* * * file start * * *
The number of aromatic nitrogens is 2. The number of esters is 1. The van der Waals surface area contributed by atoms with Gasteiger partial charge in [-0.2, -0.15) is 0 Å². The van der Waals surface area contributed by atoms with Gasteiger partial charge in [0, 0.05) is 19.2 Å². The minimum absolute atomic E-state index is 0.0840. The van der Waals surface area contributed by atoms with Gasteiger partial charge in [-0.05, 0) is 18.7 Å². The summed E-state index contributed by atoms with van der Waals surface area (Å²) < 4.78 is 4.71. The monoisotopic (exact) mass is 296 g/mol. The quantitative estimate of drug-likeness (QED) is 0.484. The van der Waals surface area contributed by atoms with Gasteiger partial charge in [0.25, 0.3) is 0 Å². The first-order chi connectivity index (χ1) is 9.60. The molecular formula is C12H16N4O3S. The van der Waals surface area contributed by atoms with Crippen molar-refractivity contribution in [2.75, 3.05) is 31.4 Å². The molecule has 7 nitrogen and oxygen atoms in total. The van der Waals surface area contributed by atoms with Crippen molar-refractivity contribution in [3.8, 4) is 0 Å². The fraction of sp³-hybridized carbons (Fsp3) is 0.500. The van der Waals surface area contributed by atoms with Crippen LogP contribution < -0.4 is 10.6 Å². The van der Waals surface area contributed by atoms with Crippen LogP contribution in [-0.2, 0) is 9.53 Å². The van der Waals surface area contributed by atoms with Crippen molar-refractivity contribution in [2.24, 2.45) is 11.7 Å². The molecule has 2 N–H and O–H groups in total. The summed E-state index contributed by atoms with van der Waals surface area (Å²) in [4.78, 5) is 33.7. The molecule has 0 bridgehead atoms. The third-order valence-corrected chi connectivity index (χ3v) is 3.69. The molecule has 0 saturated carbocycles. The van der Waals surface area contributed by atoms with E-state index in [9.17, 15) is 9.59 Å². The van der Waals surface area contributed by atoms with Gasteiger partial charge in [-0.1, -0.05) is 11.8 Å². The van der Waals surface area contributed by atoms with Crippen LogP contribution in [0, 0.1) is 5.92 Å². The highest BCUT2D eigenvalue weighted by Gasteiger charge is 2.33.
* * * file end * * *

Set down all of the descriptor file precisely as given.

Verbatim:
The number of aromatic nitrogens is 2. The number of esters is 1. The van der Waals surface area contributed by atoms with Gasteiger partial charge in [-0.2, -0.15) is 0 Å². The van der Waals surface area contributed by atoms with Gasteiger partial charge in [0, 0.05) is 19.2 Å². The minimum absolute atomic E-state index is 0.0840. The van der Waals surface area contributed by atoms with Gasteiger partial charge in [-0.05, 0) is 18.7 Å². The summed E-state index contributed by atoms with van der Waals surface area (Å²) < 4.78 is 4.71. The monoisotopic (exact) mass is 296 g/mol. The quantitative estimate of drug-likeness (QED) is 0.484. The van der Waals surface area contributed by atoms with Gasteiger partial charge in [0.25, 0.3) is 0 Å². The first-order chi connectivity index (χ1) is 9.60. The molecular formula is C12H16N4O3S. The van der Waals surface area contributed by atoms with Crippen molar-refractivity contribution in [2.75, 3.05) is 31.4 Å². The molecule has 7 nitrogen and oxygen atoms in total. The van der Waals surface area contributed by atoms with Crippen molar-refractivity contribution in [3.8, 4) is 0 Å². The fraction of sp³-hybridized carbons (Fsp3) is 0.500. The van der Waals surface area contributed by atoms with Crippen LogP contribution < -0.4 is 10.6 Å². The van der Waals surface area contributed by atoms with Crippen LogP contribution in [-0.2, 0) is 9.53 Å². The van der Waals surface area contributed by atoms with Crippen molar-refractivity contribution in [2.24, 2.45) is 11.7 Å². The molecule has 2 N–H and O–H groups in total. The summed E-state index contributed by atoms with van der Waals surface area (Å²) in [4.78, 5) is 33.7. The molecule has 0 bridgehead atoms. The third-order valence-corrected chi connectivity index (χ3v) is 3.69. The molecule has 0 saturated carbocycles. The van der Waals surface area contributed by atoms with E-state index in [9.17, 15) is 9.59 Å². The van der Waals surface area contributed by atoms with Gasteiger partial charge in [-0.1, -0.05) is 11.8 Å². The van der Waals surface area contributed by atoms with Crippen LogP contribution in [0, 0.1) is 5.92 Å². The highest BCUT2D eigenvalue weighted by Gasteiger charge is 2.33.